Jun 14, 2019; Pebble Beach, CA, USA; Justin Rose putts on the fifth green during the second round of the 2019 U.S. Open golf tournament at Pebble Beach Golf Links. Mandatory Credit: Kyle Terada-USA TODAY Sports
June 15, 2019
PEBBLE BEACH, CA. (Reuters) – Winning a U.S. Open at “iconic” Pebble Beach would be right up there with lifting the Claret Jug at St. Andrews, Justin Rose said after earning the early second-round lead on Friday.
Rose, the 2013 champion, was reluctant to get too far ahead of himself but acknowledged how much it would mean to add a second U.S. Open title at the most famous course on the rotation.
“There’s a long way to go,” he said. “And yet here and St. Andrews would probably be the two most iconic places to lift a bit of silver.
“I couldn’t think of anything better. But if you don’t mind I’m just going to wait a couple of days.”
Rose is ranked fourth in the world but he arrived to little fanfare at Pebble Beach, where the focus of pre-championship attention was very much on Tiger Woods and two-times defending champion Brooks Koepka.
Top of the world rankings as recently as February, Rose went missing in the first two majors of the year, missing the cut at the Masters before finishing equal 29rd at the PGA Championship.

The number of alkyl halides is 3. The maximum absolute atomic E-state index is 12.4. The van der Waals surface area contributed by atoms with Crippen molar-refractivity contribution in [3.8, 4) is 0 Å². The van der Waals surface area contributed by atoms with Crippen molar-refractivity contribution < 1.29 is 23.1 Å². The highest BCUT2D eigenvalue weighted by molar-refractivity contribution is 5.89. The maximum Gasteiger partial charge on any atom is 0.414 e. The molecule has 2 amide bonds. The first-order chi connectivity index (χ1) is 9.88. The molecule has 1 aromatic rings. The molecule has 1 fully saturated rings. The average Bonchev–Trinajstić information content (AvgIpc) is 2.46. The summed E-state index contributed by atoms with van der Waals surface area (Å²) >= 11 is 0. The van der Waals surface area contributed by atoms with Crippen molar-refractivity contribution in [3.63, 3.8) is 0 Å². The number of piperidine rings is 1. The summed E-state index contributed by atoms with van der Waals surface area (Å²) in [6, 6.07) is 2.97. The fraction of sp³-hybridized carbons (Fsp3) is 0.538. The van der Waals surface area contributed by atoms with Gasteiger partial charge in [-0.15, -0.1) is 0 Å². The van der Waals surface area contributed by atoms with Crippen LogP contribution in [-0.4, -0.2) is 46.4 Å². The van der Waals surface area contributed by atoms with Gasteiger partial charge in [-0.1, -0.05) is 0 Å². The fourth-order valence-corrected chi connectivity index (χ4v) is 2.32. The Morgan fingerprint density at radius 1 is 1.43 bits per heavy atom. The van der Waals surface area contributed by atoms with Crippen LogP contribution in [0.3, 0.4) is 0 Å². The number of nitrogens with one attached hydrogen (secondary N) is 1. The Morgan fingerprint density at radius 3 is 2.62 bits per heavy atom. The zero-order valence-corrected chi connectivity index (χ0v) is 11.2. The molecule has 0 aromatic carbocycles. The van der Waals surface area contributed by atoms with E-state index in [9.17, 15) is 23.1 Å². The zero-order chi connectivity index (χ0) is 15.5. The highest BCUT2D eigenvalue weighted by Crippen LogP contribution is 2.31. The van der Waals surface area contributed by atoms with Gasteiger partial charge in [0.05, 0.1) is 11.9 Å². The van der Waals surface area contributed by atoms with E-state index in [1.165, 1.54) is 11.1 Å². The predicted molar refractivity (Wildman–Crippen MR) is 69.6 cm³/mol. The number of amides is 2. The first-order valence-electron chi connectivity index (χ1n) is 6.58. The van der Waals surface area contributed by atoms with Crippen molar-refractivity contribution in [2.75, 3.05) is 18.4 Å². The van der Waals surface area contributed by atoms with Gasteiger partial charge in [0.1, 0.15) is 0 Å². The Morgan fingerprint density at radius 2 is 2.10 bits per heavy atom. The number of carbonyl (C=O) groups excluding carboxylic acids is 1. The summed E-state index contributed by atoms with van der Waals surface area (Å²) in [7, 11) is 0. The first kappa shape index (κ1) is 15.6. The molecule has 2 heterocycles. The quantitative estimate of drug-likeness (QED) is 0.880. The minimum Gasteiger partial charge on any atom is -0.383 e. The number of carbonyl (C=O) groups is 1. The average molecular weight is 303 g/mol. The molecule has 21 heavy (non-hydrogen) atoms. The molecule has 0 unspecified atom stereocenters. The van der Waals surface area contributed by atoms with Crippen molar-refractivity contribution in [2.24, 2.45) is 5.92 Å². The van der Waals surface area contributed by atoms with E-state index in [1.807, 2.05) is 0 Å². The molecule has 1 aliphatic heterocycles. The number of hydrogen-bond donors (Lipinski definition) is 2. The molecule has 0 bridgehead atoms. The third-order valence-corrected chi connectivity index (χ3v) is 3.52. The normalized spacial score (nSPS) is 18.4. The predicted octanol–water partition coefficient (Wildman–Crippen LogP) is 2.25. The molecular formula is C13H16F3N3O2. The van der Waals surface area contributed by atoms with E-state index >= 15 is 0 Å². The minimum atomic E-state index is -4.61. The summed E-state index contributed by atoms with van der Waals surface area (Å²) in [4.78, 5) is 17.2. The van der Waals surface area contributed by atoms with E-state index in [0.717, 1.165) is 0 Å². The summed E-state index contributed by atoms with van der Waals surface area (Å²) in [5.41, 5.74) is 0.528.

The 38-year-old Englishman is too good to go missing in action for long, though, and it was no surprise to find him atop the leaderboard after his second round on Friday.
Playing in front of a huge gallery with Woods and Jordan Spieth, Rose was methodical rather than brilliant.
After enjoying the putting round of his life to take the first-round lead with a six-under-par 65, he could not quite run the tables on the greens again but did enough to compile a no-nonsense 70.
Rose spoke about the importance of “hanging around” within striking distance of the lead, and not pressing too hard until the right opportunity presented itself.
“My short game has been really, really strong this week,” he said.
“I’ve made a lot of putts inside ten feet. I’ve managed my game really well. I’ve missed it in the wrong spots. I’ve always given myself an opportunity to salvage something out of every hole I’ve played. And I haven’t compounded any mistakes so far.”
(Reporting by Steve Keating; Writing by Andrew Both in Cary, North Carolina, editing by Nick Mulvenney)